Chemotherapy and Alternative Medicine

by in Cancer January 10, 2008

PhotobucketChemotherapy is a variety or combination of anti-tumor drugs used in the treatment of cancer. While surgery and radiation therapy treat localized tumors, chemotherapy treats the entire body by destroying malignancies throughout the systems. These drugs are given in the highest dosages a patient can tolerate. However, these chemicals kill healthy cells as well as tumor cells by attacking rapidly growing cells. This is a fast-changing field of therapy: therefore, route and length of treatment vary as well as the drugs used.
There may be side effects with this treatment method: low red and white blood cell counts, nausea and vomiting, hair loss, lowered resistance to infection, and sore mouth. This can lead to fatigue, loss of appetite, damage to the digestive tract, malabsorbtion, and malnutrition
DRUG INTERACTIONS: Vitamin B1, 2, 3, vitamin K, and folic acid can become deficient in patients using chemotherapy. Vitamin K has been found to increase the effectiveness of chemotherapeutic drugs. Vitamin A enhances the anti-tumor effects of chemotherapy in animals.
AVOID: Nicotine, alcohol, caffeine, animal products including dairy except yogurt, fat, refined products, and sweeteners including sugar because they may weaken the immune system. Soft spots on fruits, which may contain mold and increase susceptibility to yeast overgrowth. Foods that have been smoked, barbecued, or preserved, and hot, spicy foods may increase nausea.
INCREASE: Fresh juices are a concentrated source of energy and may increase weight. Coconut milk is a good source of medium-chain triglycerides to help with fat malabsorption and for ready energy. Eat foods rich in beta-carotene such as carrots and yams, liver cleansing foods like beets, parsnips, and dandelion greens. Blender drinks with yogurt, fruit, molasses, or carob can be nutritional and easy to digest. Licorice tea will support the adrenal system. Vegetables and whole grains boost B vitamins. Foods having the anti-oxidents vitamin E, seenium, and Coenzyme Q10 include wheat grass, nuts and seeds, and salmon. Coenzyme Q10 is used with chemotherapy to protect non-dividing cells from free radical damage. Shiitake mushrooms and garlic contain germanium, which is said to be anti-tumor. Yogurt will aid in the growth of the good bacteria in the intestines which have been destroyed by chemotherapy.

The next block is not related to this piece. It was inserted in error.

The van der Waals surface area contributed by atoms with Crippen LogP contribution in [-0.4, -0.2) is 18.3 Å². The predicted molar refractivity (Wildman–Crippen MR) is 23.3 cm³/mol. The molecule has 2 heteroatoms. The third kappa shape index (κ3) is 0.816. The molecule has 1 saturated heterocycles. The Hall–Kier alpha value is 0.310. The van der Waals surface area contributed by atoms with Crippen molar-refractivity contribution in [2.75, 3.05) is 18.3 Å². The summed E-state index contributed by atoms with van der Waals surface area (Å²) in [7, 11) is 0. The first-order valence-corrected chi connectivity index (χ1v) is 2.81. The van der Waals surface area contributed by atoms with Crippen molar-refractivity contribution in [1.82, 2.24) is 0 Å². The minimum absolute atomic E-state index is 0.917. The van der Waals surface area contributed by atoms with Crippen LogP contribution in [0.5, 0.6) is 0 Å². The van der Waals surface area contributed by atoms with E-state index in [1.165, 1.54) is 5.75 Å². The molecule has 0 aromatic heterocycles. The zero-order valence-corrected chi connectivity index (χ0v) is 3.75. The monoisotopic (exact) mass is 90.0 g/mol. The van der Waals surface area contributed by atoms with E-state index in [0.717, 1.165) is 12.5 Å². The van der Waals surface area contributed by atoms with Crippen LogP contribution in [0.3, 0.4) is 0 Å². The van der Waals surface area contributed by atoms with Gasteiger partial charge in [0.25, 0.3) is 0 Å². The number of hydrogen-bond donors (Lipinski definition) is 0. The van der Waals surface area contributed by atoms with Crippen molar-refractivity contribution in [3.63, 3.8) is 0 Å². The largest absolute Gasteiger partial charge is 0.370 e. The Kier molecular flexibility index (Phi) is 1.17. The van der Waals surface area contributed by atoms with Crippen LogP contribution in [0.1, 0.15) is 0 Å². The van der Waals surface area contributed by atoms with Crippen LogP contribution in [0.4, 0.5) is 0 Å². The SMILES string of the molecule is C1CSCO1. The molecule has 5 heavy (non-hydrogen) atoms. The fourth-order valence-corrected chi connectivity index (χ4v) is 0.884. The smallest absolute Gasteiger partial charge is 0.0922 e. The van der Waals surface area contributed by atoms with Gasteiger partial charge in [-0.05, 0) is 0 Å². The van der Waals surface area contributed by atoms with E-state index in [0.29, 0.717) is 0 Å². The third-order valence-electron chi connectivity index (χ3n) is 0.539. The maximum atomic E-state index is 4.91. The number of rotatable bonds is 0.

FOR NAUSEA: Eat small, frequent meals. Avoid high fatty or fried foods. Eat foods at room temperature. Blender Drinks may be soothing. Ginger tea is beneficial for nausea, indigestion and cramps.
AFTER CHEMOTHERAPY: Liver detoxification will help to clear the toxins from the body. Decoctions with burdock root, dandelion root, milk thistle, or fennel are useful.
Immune Boosting Pasta Sauce
from Vegetarian Gourmet Magazine

2 cups diced onions
2 Tbsp olive oil
¼ tsp sea salt
¾ tsp hresh minced rosemary or a pinch of dried rosemary
2 cups diced raw sweet potatoes
1 ½ cups plus 2 Tbsp water or vegetable stock
1 cup rice milk, soy milk or coconut milk
2 Tbsp hazelnut butter
1 ½ cups sliced fresh shiitake mushrooms
1 ½ Tbsp tamari
Pinch of black pepper
1. Saute onions in oil until lightly browned
2. In a large saucepan, combine half of the onions with salt, ½ teaspoon rosemary, sweet potatpes and 1 ½ cups water. Cooc until sweet potatoes are tender, about 10 to 15 minutes. Cool mixture to room temperature and blend with milk and hazelnut butter until very smooth. Set aside.
3. Combine remaining onions, mushrooms, tamari, pepper, remaining ¼ teaspoon rosemary and 2 tablespoons water. Cook for 5 minutes, add to sweet potato mixture and simmer for 5 minutes.
4. Serve over pasta.
[1] Dollinger, Malin, Earnest H. Rosenbaum, Greg Cable. Everyone’s Guide to Cancer Therapy. New York: Andrews and McMeel. 1991[1] Gerswin, M. Eric, Richard S. Beach, Lucille S. Hurley. Nutrition and Immunity. New York: Academic Press, Inc of Harcourt Brace Jovanovich Publisher. 1985[1] Ernster, L. & P. Forsmark-Andree. “Ubiquinol: An Endogenous Antioxidant in Aerobic Organisms.” Clinical Investigator. Vol 71. 1993[1] Carper, Jean. Food: Your Miracle Medicine. New York: Harper Collins Publishers. 1993.[1] Pedersen, Mark. Nutritional Herbology. Utah: Pedersen Publishing. 1987

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